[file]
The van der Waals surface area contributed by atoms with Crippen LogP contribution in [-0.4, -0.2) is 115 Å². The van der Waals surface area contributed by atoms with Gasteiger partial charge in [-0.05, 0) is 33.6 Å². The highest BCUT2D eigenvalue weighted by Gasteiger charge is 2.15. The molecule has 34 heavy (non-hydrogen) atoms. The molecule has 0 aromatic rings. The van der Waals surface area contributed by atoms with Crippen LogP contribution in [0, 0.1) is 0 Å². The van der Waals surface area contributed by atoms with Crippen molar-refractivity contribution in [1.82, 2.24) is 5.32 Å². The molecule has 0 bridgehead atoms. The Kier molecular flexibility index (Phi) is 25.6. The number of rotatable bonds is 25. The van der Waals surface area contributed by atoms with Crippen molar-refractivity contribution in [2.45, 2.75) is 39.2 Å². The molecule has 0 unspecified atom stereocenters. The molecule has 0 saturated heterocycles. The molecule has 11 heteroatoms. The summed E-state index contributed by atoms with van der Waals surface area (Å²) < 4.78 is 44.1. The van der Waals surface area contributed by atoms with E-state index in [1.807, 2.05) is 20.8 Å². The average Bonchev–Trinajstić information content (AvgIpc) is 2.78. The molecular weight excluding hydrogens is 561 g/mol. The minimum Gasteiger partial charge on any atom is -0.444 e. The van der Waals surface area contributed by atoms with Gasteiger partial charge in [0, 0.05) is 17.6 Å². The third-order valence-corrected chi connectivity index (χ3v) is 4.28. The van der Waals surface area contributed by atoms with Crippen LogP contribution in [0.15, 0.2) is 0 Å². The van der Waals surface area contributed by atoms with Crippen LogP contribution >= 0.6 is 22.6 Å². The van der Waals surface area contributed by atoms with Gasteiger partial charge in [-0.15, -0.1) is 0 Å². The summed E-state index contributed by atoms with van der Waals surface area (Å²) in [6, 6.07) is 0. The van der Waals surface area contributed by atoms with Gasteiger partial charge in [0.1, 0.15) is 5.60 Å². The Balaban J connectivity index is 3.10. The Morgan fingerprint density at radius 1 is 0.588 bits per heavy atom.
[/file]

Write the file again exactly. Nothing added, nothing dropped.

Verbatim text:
The van der Waals surface area contributed by atoms with Crippen LogP contribution in [-0.4, -0.2) is 115 Å². The van der Waals surface area contributed by atoms with Gasteiger partial charge in [-0.05, 0) is 33.6 Å². The highest BCUT2D eigenvalue weighted by Gasteiger charge is 2.15. The molecule has 34 heavy (non-hydrogen) atoms. The molecule has 0 aromatic rings. The van der Waals surface area contributed by atoms with Crippen LogP contribution in [0, 0.1) is 0 Å². The van der Waals surface area contributed by atoms with Crippen molar-refractivity contribution in [1.82, 2.24) is 5.32 Å². The molecule has 0 bridgehead atoms. The Kier molecular flexibility index (Phi) is 25.6. The number of rotatable bonds is 25. The van der Waals surface area contributed by atoms with Crippen molar-refractivity contribution in [2.45, 2.75) is 39.2 Å². The molecule has 0 unspecified atom stereocenters. The molecule has 0 saturated heterocycles. The molecule has 11 heteroatoms. The summed E-state index contributed by atoms with van der Waals surface area (Å²) < 4.78 is 44.1. The van der Waals surface area contributed by atoms with E-state index in [1.807, 2.05) is 20.8 Å². The average Bonchev–Trinajstić information content (AvgIpc) is 2.78. The molecular weight excluding hydrogens is 561 g/mol. The minimum Gasteiger partial charge on any atom is -0.444 e. The van der Waals surface area contributed by atoms with Gasteiger partial charge in [0, 0.05) is 17.6 Å². The third-order valence-corrected chi connectivity index (χ3v) is 4.28. The van der Waals surface area contributed by atoms with Crippen LogP contribution in [0.15, 0.2) is 0 Å². The van der Waals surface area contributed by atoms with Crippen LogP contribution >= 0.6 is 22.6 Å². The van der Waals surface area contributed by atoms with Gasteiger partial charge in [-0.15, -0.1) is 0 Å². The summed E-state index contributed by atoms with van der Waals surface area (Å²) in [6, 6.07) is 0. The van der Waals surface area contributed by atoms with Gasteiger partial charge in [0.1, 0.15) is 5.60 Å². The Balaban J connectivity index is 3.10. The Morgan fingerprint density at radius 1 is 0.588 bits per heavy atom.